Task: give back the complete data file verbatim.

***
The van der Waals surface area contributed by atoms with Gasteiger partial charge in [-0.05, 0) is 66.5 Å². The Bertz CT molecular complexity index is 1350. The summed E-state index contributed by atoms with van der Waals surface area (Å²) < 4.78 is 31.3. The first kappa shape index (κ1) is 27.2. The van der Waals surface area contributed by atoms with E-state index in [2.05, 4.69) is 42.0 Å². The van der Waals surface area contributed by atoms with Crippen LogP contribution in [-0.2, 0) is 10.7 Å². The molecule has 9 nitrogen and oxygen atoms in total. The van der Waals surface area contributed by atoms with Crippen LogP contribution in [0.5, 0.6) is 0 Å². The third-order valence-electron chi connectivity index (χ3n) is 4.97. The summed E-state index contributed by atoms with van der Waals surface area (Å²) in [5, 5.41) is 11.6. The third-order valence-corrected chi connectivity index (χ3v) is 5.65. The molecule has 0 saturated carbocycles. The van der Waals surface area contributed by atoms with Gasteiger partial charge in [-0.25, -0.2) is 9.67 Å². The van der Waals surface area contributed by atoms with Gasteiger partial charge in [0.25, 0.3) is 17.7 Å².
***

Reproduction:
The van der Waals surface area contributed by atoms with Gasteiger partial charge in [-0.05, 0) is 66.5 Å². The Bertz CT molecular complexity index is 1350. The summed E-state index contributed by atoms with van der Waals surface area (Å²) < 4.78 is 31.3. The first kappa shape index (κ1) is 27.2. The van der Waals surface area contributed by atoms with E-state index in [2.05, 4.69) is 42.0 Å². The van der Waals surface area contributed by atoms with Crippen LogP contribution in [-0.2, 0) is 10.7 Å². The molecule has 9 nitrogen and oxygen atoms in total. The van der Waals surface area contributed by atoms with Crippen LogP contribution in [0.5, 0.6) is 0 Å². The third-order valence-electron chi connectivity index (χ3n) is 4.97. The summed E-state index contributed by atoms with van der Waals surface area (Å²) in [5, 5.41) is 11.6. The third-order valence-corrected chi connectivity index (χ3v) is 5.65. The molecule has 0 saturated carbocycles. The van der Waals surface area contributed by atoms with Gasteiger partial charge in [-0.25, -0.2) is 9.67 Å². The van der Waals surface area contributed by atoms with Gasteiger partial charge in [0.25, 0.3) is 17.7 Å².